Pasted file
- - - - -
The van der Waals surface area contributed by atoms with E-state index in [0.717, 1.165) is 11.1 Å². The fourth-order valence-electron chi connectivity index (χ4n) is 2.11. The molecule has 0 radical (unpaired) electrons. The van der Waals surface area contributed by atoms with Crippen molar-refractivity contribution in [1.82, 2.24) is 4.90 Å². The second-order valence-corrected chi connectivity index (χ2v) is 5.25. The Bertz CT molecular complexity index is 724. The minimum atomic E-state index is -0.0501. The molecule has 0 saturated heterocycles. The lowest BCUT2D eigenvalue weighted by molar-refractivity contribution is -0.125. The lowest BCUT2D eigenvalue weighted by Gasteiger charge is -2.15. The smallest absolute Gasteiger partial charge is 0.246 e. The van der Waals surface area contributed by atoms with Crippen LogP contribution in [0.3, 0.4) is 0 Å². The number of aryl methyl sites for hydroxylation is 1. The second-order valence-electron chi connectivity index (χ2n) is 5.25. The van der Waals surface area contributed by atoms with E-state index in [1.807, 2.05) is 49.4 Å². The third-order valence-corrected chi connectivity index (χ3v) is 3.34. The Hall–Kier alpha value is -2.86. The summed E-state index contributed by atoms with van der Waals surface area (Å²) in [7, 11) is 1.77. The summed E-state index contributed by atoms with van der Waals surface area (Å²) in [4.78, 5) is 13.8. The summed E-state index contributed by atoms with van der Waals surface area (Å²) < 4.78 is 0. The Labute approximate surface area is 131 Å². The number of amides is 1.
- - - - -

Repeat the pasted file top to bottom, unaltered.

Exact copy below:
The van der Waals surface area contributed by atoms with E-state index in [0.717, 1.165) is 11.1 Å². The fourth-order valence-electron chi connectivity index (χ4n) is 2.11. The molecule has 0 radical (unpaired) electrons. The van der Waals surface area contributed by atoms with Crippen molar-refractivity contribution in [1.82, 2.24) is 4.90 Å². The second-order valence-corrected chi connectivity index (χ2v) is 5.25. The Bertz CT molecular complexity index is 724. The minimum atomic E-state index is -0.0501. The molecule has 0 saturated heterocycles. The lowest BCUT2D eigenvalue weighted by molar-refractivity contribution is -0.125. The lowest BCUT2D eigenvalue weighted by Gasteiger charge is -2.15. The smallest absolute Gasteiger partial charge is 0.246 e. The van der Waals surface area contributed by atoms with Crippen LogP contribution in [0.3, 0.4) is 0 Å². The number of aryl methyl sites for hydroxylation is 1. The second-order valence-electron chi connectivity index (χ2n) is 5.25. The van der Waals surface area contributed by atoms with E-state index in [1.807, 2.05) is 49.4 Å². The third-order valence-corrected chi connectivity index (χ3v) is 3.34. The Hall–Kier alpha value is -2.86. The summed E-state index contributed by atoms with van der Waals surface area (Å²) in [7, 11) is 1.77. The summed E-state index contributed by atoms with van der Waals surface area (Å²) in [4.78, 5) is 13.8. The summed E-state index contributed by atoms with van der Waals surface area (Å²) < 4.78 is 0. The Labute approximate surface area is 131 Å². The number of amides is 1.